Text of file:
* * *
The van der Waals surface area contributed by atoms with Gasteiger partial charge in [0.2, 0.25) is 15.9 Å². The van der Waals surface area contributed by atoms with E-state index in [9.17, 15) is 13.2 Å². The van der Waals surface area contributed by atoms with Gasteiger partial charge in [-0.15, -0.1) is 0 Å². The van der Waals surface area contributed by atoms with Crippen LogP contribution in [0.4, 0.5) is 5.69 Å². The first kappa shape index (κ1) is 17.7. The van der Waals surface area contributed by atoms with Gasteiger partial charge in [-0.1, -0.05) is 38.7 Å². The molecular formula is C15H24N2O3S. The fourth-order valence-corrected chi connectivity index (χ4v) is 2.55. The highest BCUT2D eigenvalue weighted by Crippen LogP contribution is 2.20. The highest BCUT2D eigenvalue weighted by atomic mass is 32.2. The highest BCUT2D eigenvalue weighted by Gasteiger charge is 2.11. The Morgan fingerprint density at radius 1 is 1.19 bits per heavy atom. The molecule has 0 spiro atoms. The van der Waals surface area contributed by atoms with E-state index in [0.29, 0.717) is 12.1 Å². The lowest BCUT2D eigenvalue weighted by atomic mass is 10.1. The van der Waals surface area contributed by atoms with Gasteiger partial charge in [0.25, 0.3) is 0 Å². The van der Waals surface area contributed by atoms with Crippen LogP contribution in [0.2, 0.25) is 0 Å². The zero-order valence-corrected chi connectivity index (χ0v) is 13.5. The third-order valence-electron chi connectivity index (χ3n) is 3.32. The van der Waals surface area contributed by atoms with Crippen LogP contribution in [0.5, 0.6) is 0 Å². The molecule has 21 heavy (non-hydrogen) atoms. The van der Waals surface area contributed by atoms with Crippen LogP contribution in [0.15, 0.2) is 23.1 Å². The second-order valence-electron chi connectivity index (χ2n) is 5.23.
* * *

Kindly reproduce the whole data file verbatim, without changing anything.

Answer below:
The van der Waals surface area contributed by atoms with Gasteiger partial charge in [0.2, 0.25) is 15.9 Å². The van der Waals surface area contributed by atoms with E-state index in [9.17, 15) is 13.2 Å². The van der Waals surface area contributed by atoms with Gasteiger partial charge in [-0.15, -0.1) is 0 Å². The van der Waals surface area contributed by atoms with Crippen LogP contribution in [0.4, 0.5) is 5.69 Å². The first kappa shape index (κ1) is 17.7. The van der Waals surface area contributed by atoms with Gasteiger partial charge in [-0.1, -0.05) is 38.7 Å². The molecular formula is C15H24N2O3S. The fourth-order valence-corrected chi connectivity index (χ4v) is 2.55. The highest BCUT2D eigenvalue weighted by Crippen LogP contribution is 2.20. The highest BCUT2D eigenvalue weighted by atomic mass is 32.2. The highest BCUT2D eigenvalue weighted by Gasteiger charge is 2.11. The Morgan fingerprint density at radius 1 is 1.19 bits per heavy atom. The molecule has 0 spiro atoms. The van der Waals surface area contributed by atoms with E-state index in [0.29, 0.717) is 12.1 Å². The lowest BCUT2D eigenvalue weighted by atomic mass is 10.1. The van der Waals surface area contributed by atoms with Gasteiger partial charge in [0.25, 0.3) is 0 Å². The van der Waals surface area contributed by atoms with Crippen LogP contribution in [0.2, 0.25) is 0 Å². The zero-order valence-corrected chi connectivity index (χ0v) is 13.5. The third-order valence-electron chi connectivity index (χ3n) is 3.32. The van der Waals surface area contributed by atoms with Crippen LogP contribution in [0.5, 0.6) is 0 Å². The molecule has 21 heavy (non-hydrogen) atoms. The van der Waals surface area contributed by atoms with Crippen LogP contribution in [0.15, 0.2) is 23.1 Å². The second-order valence-electron chi connectivity index (χ2n) is 5.23.